Duffield Drive by Jared Loadholt
On September 26, 1932, one of the most fascinating men in the history of New Jersey covered TIME Magazine for his great successes across all stretches of life. Today, in the Newstead area of South Orange, there is a small street named after this man, yet many of the states’ residents have still probably heard little about him. His accomplishments during his 68 years of life were out of this world and nearly unbelievable. Edward Dickinson Duffield changed education within the state of New Jersey and after his death in 1939, he was regarded by many as “South Orange’s most beloved citizen.” Born on March 3, 1871, in Princeton, NJ, Duffield was destined for success from the beginning. He was a descendent of the first President of Princeton University and his father was a Reverend that taught at the College of New Jersey and Princeton for 56 years. Duffield went on to graduate from the College of New Jersey in 1892 and then obtain his law degree from New York law school in 1894. From this point on his life became a whirlwind of success.
A year after his graduation from law school, Duffield became a state assembly member and by 1904, he was floor leader for the Republicans. At the same time, from 1901-1904, he was President of the South Orange Maplewood School District. Building upon his success he became the New Jersey Assistant Attorney General from 1905-1906. This did not mark the end of Duffield’s tenure in South Orange however as he came back and became Village President in 1917. His influence in New Jersey grew more and more but he continued to stick to his beliefs. In the Princeton Alumni Weekly he referred to himself as the trustee who represented “the great intellectual middle-class.” Is there any better way to describe the South Orange/Maplewood community than as the “great intellectual middle-class”? Duffield did not directly state that he represented South Orange/Maplewood but this quote was a perfect implication of what community he believed himself to be a part of. His body of work in his career in education exemplifies what South Orange/Maplewood stands for even today. He was appointed chairmen of a committee formed to improve the relationship between the state of New Jersey and Rutgers University, which produced the State Board of Regents that regulates higher education in New Jersey. Another committee in which Duffield served upon was as a trustee at Princeton University from 1920 to 1938. This group of trustees helped build up the modern Princeton that we see today. During his time there, he was asked to fill the role of acting President of the University in 1932-33. As chairman of the Committee on Undergraduate Life, Duffield was committed to keeping Princeton open and accessible to young men of all economic and social classes. He believed that the university would fail if individuals who were poor economically, yet rich intellectually could not enroll or participate in Princeton strictly due to lack of material resources. This embodies the diversity that is so prevalent in South Orange and Maplewood today and it is unbelievable the way Duffield perceived education back in the early twentieth century, in terms of including everyone.
Duffield was not only a great asset to education in New Jersey but he was also business savvy, participating in large companies at a high level. He rose in the ranks of the Prudential Insurance Company starting out as the general solicitor, then vice president in 1916 and finally President of the company in 1922. He also worked for other insurance companies and even became President of AT&T at one point. During his time at the Prudential Insurance Company, Duffield married his second wife, Barbara Freeman (his first wife Josephine Curtis died in 1914), in 1920. Duffield already had two children, a daughter and a son, by his first wife and they lived on Scotland Road in South Orange. Duffield clearly had ambition in both business and education in the state of New Jersey but at the same time he was able to maintain a healthy marriage and raise a wonderful family.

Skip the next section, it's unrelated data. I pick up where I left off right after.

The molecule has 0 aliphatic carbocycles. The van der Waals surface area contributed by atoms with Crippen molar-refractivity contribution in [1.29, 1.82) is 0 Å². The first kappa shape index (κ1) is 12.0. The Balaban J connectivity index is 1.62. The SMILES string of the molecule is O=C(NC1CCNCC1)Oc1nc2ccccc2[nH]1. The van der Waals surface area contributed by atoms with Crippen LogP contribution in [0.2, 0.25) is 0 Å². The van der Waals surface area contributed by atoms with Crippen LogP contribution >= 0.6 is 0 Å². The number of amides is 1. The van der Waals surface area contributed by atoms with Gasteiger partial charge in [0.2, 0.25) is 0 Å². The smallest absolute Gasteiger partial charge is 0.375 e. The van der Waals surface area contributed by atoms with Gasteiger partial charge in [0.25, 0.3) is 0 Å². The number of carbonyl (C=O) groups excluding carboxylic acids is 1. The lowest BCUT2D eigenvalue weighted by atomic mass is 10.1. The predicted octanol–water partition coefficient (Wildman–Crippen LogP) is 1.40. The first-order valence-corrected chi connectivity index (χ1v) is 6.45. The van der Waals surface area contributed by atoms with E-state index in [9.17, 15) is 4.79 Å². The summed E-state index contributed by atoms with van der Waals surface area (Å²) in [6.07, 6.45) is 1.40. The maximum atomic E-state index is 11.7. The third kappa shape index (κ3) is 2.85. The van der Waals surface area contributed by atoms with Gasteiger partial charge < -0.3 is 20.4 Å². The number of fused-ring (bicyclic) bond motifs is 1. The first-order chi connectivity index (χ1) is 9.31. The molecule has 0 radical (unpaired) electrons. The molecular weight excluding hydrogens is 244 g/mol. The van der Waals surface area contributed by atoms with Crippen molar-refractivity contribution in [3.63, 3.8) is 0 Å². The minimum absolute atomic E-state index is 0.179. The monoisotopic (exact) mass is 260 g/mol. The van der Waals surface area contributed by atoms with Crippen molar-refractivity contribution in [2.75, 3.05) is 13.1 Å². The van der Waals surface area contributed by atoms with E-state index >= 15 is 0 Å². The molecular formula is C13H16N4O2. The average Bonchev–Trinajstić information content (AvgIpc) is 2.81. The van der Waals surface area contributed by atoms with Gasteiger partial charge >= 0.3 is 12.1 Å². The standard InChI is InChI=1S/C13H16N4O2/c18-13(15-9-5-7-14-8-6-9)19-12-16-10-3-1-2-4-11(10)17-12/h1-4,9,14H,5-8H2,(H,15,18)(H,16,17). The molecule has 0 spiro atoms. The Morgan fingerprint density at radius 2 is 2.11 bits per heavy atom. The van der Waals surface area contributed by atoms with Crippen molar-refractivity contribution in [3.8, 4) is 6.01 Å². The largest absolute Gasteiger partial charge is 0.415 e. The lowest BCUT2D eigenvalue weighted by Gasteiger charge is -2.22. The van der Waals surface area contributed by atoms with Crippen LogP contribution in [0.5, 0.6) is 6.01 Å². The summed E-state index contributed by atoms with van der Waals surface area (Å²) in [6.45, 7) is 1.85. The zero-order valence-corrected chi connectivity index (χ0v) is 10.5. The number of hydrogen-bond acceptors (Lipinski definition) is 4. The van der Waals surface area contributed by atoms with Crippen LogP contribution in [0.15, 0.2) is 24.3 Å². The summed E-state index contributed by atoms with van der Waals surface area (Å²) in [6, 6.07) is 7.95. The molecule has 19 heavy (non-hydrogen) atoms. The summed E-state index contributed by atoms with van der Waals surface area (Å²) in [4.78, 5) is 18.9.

Duffield embodied what South Orange/Maplewood stands for even today. In fact, he is one of the reasons that our community has turned out the way it has. His views on education were in line with our school district’s beliefs and agenda now. He set the precedent for equal opportunity for all social classes when it comes to education. This paved the way for the amazingly diversified community that we have now. Diversity is one of the main attractions of South Orange/Maplewood, both in our schools and our residential areas, and it would not be the same if it weren’t for Edward Duffield. Duffield Drive today is one of the most beautiful areas in all of South Orange as it is located in the wealthy Newstead area. None of the original structures except for a few houses still remain, but the street is full of luscious trees and beautiful homes with fresh lawns. Most of the residents most likely have never even heard of Edward Duffield, the man their street is named after. Most residents in all of South Orange have probably never heard of him, but that is okay because we live in his legacy every day. Even though many of us do not know it, we are a product of Duffield’s dedication to the education system in New Jersey and overall lifestyle of its citizens. Edward Dickinson Duffield is the most influential, hard-working, and successful person in New Jersey’s history that none of us have heard of. At least the village of South Orange has been able to recognize him with a street in one of its greatest areas.
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